But I’m not going to talk about any of those things. I’m not going to talk about any of the things the customer said. I’m not going to talk about any of the technical issues or the possible solutions to those problems.
I’m going to talk about something much, much more important.
Read on to see what is much, much more important: culture.
About once a month, I get support ticket regarding SQL Server dropping an application’s or user’s connection. The problem is SQL Server does not just randomly drop a connection and continue to work normally. Some force outside the control of SQL Server breaks the connection. By default, SQL Server does not record when this event occurs.
In my history of working with SQL Server, only in extreme situations have I ever seen SQL Server drop its connections. The most common example is when SQL Server is in the process of shutting down.
Click through for the trace flag and details.
So, the actual question is a bit more specific than would reasonably fit into a title, and it is:
WHEREcondition (in Microsoft SQL Server, if that’s not obvious), when a string constant containing Unicode characters but not prefixed with a capital-
Nis compared to a column, which Collation (and hence Code Page) is used to do the implicit conversion of the Unicode characters into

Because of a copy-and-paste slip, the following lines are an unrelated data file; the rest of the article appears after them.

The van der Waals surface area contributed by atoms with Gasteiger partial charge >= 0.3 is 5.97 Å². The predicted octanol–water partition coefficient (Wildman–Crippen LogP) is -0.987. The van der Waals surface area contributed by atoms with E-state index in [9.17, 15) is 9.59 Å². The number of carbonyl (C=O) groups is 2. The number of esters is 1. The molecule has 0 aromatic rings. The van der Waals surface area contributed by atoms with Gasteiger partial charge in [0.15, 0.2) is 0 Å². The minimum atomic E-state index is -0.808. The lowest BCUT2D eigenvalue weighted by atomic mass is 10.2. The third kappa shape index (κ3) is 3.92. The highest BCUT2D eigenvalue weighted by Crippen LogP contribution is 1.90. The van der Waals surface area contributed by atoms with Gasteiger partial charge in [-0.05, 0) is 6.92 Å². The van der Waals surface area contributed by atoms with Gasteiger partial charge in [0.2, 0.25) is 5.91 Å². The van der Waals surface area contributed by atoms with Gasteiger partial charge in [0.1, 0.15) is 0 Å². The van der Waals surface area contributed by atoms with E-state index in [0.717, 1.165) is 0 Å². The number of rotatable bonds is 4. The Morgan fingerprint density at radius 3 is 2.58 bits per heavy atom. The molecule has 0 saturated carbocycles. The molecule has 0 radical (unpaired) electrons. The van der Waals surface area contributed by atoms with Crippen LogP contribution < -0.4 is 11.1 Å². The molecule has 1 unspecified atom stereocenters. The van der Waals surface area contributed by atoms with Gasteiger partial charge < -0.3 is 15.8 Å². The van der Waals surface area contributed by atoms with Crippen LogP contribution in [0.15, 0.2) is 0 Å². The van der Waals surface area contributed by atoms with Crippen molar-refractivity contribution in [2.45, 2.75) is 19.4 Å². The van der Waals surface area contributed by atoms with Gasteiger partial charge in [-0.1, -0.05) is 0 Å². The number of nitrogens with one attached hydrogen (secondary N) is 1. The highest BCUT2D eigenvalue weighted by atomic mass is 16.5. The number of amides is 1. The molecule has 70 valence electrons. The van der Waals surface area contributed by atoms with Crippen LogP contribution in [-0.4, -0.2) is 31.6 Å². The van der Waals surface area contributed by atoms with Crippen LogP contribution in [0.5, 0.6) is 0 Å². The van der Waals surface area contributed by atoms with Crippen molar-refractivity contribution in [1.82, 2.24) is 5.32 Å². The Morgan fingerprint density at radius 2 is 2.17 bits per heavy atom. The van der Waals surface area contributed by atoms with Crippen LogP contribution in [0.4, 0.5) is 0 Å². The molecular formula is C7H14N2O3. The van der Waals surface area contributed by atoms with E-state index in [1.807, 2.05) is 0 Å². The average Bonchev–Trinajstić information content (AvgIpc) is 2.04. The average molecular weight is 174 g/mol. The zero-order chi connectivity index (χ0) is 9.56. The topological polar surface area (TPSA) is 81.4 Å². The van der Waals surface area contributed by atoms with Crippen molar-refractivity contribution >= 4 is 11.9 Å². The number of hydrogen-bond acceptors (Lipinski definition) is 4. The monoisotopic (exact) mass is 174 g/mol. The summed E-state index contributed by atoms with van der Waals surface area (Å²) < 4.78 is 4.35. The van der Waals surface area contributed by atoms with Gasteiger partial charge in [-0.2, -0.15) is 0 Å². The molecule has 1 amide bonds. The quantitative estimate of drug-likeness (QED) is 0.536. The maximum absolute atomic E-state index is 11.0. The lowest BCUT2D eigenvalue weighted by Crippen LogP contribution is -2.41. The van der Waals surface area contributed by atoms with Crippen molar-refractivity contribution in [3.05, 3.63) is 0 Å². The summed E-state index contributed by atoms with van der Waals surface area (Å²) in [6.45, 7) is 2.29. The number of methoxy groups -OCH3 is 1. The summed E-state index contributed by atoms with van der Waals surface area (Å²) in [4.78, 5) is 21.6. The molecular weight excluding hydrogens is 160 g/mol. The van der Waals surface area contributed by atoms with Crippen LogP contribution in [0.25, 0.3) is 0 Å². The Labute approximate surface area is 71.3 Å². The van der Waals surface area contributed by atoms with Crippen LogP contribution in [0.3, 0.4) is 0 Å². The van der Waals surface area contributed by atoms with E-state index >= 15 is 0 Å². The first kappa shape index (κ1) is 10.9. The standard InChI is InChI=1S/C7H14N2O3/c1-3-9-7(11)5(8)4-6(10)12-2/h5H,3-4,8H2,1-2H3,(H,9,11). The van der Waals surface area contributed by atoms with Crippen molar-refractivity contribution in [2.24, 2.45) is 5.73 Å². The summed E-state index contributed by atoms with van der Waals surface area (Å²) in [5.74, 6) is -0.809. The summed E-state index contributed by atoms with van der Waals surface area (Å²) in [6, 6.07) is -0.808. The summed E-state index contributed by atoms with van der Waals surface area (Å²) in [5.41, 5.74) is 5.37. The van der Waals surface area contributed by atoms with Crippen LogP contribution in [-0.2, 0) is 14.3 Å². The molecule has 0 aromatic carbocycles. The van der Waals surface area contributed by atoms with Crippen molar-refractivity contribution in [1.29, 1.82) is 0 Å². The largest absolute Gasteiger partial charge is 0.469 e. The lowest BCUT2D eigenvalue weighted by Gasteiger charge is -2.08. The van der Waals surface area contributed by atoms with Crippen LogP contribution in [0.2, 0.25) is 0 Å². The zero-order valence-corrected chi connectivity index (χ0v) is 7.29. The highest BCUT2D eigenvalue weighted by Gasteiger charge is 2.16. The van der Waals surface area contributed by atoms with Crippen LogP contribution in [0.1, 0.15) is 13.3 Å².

VARCHAR? Is it the Database’s default Collation, or the column’s Collation?
The answer has a lot more nuance than you might first think. And for the record, it’s a duck.
There were other potential issues when using Persistent Memory, detailed in this blog post. But what’s not covered in that post is the fact that deploying NVIDMM-N reduced the memory speed and/or capacity, because they are not compatible with LRDIMM. This causes you to use RDIMM, which reduces capacity, and because NVDIMM-N operates at a slower speed than RDIMM, it also affects total memory speed.
HP has since released Gen10 servers, and they have changed the landscape for those seeking reduced latency by storing larger data sets in memory. For one thing, they raise the bar for what’s now referred to as Scalable Persistent Memory, with a total server capacity of 1TB. To be clear, NVDIMM-N is not used in this configuration. Instead, regular DIMMs are used, and they are persisted to flash via a power source (this was also the case for NVDIMM-N, but both the flash, DIMM, and power source were located on the NVDIMM-N).
Check it out. I’m happy that things are improving, but it sounds like this won’t be a panacea.
The data within the Data Lake store was organised into a Year and Month hierarchy for the folders, and each days transactions were stored in a file which was named after the day within the relevant month folder. The task then was to create a pipeline which copies the dataset in the Data Lake Store over to the dbo.Orders table in Azure SQL DB every day within the scheduled period (Q1 2016).
After creating all the json scripts and deploying them (with no errors), I clicked on the ‘Monitor and Manage’ tile to monitor the activities, check everything was working as it should be and monitor the progress. After waiting for at least 10 minutes, I started to get frustrated.
Click through for the fix and an explanation.